What Cablegate tells us about the reach and ambitions of US Empire. Published in collaboration with WikiLeaks.
WikiLeaks came to prominence in 2010 with the release of 251,287 top-secret State Department cables, which revealed to the world what the US government really thinks about national leaders, friendly dictators, and supposed allies. It brought to the surface the dark truths of crimes committed in our name: human rights violations, covert operations, and cover-ups.
The WikiLeaks Files exposes the machinations of the United States as it imposes a new form of imperialism on the world, one founded on tactics from torture to military action, to trade deals and “soft power,” in the perpetual pursuit of expanding influence. The book also includes an introduction by Julian Assange examining the ongoing debates about freedom of information, international surveillance, and justice.
An introduction by Julian Assange—writing on the subject for the first time—exposes the ongoing debates about freedom of information, international surveillance, and justice.
With contributions by Dan Beeton, Phyllis Bennis, Michael Busch, Peter Certo, Conn Hallinan, Sarah Harrison, Richard Heydarian, Dahr Jamail, Jake Johnston, Alexander Main, Robert Naiman, Francis Njubi Nesbitt, Linda Pearson, Gareth Porter, Tim Shorrock, Russ Wellen, and Stephen Zunes.
About the Author
Julian Assange has been the Editor-in-Chief of WikiLeaks since 2006. Since 2010 when the website published thousands of US military and diplomatic documents, he has been under investigation by the United States. That year he was called a “criminal” and a “terrorist” by some politicans, but also won the Sam Adams Award, was named Person of the Year by Le Monde’s readers’ and received the Time Readers’ Award. In 2011 he accepted the Sydney Peace Foundation Gold Medal for Peace, the Martha Gelhorn Prize for Journalism, the Walkley Award for most outstanding contribution to journalism, and the Amnesty International UK Media Award. Since June 2012 he has been seeking political asylum at the Ecuadorian Embassy, London.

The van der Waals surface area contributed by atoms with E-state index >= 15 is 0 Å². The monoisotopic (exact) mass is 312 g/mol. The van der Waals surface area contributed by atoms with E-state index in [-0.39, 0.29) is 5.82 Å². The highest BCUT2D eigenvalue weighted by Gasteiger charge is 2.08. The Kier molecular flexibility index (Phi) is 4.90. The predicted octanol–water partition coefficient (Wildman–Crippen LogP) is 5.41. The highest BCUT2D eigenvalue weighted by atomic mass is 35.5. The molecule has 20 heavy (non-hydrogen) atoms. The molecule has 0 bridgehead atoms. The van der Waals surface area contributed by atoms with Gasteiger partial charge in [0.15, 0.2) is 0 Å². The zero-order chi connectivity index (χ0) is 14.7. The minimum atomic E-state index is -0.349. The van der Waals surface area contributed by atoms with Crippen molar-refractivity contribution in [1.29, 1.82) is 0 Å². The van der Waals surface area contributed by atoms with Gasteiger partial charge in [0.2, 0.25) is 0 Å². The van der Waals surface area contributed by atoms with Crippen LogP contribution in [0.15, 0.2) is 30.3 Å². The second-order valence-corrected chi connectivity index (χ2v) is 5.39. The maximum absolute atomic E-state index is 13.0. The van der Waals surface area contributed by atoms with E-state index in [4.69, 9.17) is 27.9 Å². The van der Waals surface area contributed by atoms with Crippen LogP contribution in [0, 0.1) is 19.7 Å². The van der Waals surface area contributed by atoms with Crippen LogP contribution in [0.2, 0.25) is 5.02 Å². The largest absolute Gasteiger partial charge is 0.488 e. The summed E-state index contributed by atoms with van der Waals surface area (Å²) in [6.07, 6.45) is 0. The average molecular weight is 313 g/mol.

“Long after the debate over the publication of these cables has been forgotten, the documents themselves will remain a valuable archive for scholars and students of US foreign policy. The essays that make up The WikiLeaks Files shed critical light on a once secret history. ”
—Edward J. Snowden, July 2015
“A deep dive into what the cables reveal about America’s dealings with a variety of states. It will be left to other books to argue whether WikiLeaks is right or wrong in their mission and approach. This one gives solid context to the cables themselves, explaining what they mean to the wider world.”
“Takes on a huge amount of data and delivers a thorough introduction to the narratives of US policy that the cables reveal [and] … makes the information in the cables accessible to a wide audience of readers who may not otherwise have the time or background knowledge to search through the data themselves.”
“Provides accessible insight into nearly every major news topic of today.”
—Portland Press Herald
“From government to big business, if you have a dirty secret, WikiLeaks is your nightmare.”
“I’ve heard the impact of these releases on our foreign policy described as a meltdown, as a game-changer and so on ... Is this embarrassing? Yes. Is it awkward? Yes.”
—Bob Gates, US Secretary of Defense, 2010
“The guy ought to be ... and I’m not for the death penalty, so if I’m not for the death penalty, there’s only one way to do it: illegally shoot the son of a bitch.”
—Bob Beckel, Fox News
“The whole weighty book is a missile aimed at breaking the plate glass of US diplomacy and revealing its motivations.”
—Sydney Morning Herald